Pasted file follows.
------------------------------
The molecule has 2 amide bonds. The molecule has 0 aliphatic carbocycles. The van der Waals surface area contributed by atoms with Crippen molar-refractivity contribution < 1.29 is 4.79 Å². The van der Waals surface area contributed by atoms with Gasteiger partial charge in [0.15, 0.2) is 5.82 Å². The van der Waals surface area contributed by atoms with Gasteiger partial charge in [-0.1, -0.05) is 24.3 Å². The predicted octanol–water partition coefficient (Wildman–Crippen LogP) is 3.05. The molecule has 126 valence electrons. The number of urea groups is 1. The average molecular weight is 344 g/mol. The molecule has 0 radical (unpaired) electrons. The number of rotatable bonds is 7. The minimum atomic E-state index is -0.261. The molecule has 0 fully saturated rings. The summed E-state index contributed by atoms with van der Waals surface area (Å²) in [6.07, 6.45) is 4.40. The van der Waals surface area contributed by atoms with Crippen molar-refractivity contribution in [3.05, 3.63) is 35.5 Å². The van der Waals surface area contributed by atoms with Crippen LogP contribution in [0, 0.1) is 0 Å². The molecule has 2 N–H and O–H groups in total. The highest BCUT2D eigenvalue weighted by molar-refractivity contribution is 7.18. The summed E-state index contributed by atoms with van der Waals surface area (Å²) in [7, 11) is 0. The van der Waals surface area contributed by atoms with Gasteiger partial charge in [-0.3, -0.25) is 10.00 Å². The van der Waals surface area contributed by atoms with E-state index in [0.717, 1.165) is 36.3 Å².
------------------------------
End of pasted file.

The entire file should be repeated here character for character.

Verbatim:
The molecule has 2 amide bonds. The molecule has 0 aliphatic carbocycles. The van der Waals surface area contributed by atoms with Crippen molar-refractivity contribution < 1.29 is 4.79 Å². The van der Waals surface area contributed by atoms with Gasteiger partial charge in [0.15, 0.2) is 5.82 Å². The van der Waals surface area contributed by atoms with Gasteiger partial charge in [-0.1, -0.05) is 24.3 Å². The predicted octanol–water partition coefficient (Wildman–Crippen LogP) is 3.05. The molecule has 126 valence electrons. The number of urea groups is 1. The average molecular weight is 344 g/mol. The molecule has 0 radical (unpaired) electrons. The number of rotatable bonds is 7. The minimum atomic E-state index is -0.261. The molecule has 0 fully saturated rings. The summed E-state index contributed by atoms with van der Waals surface area (Å²) in [6.07, 6.45) is 4.40. The van der Waals surface area contributed by atoms with Crippen molar-refractivity contribution in [3.05, 3.63) is 35.5 Å². The van der Waals surface area contributed by atoms with Crippen LogP contribution in [0, 0.1) is 0 Å². The molecule has 2 N–H and O–H groups in total. The highest BCUT2D eigenvalue weighted by molar-refractivity contribution is 7.18. The summed E-state index contributed by atoms with van der Waals surface area (Å²) in [7, 11) is 0. The van der Waals surface area contributed by atoms with Gasteiger partial charge in [-0.3, -0.25) is 10.00 Å². The van der Waals surface area contributed by atoms with E-state index in [0.717, 1.165) is 36.3 Å².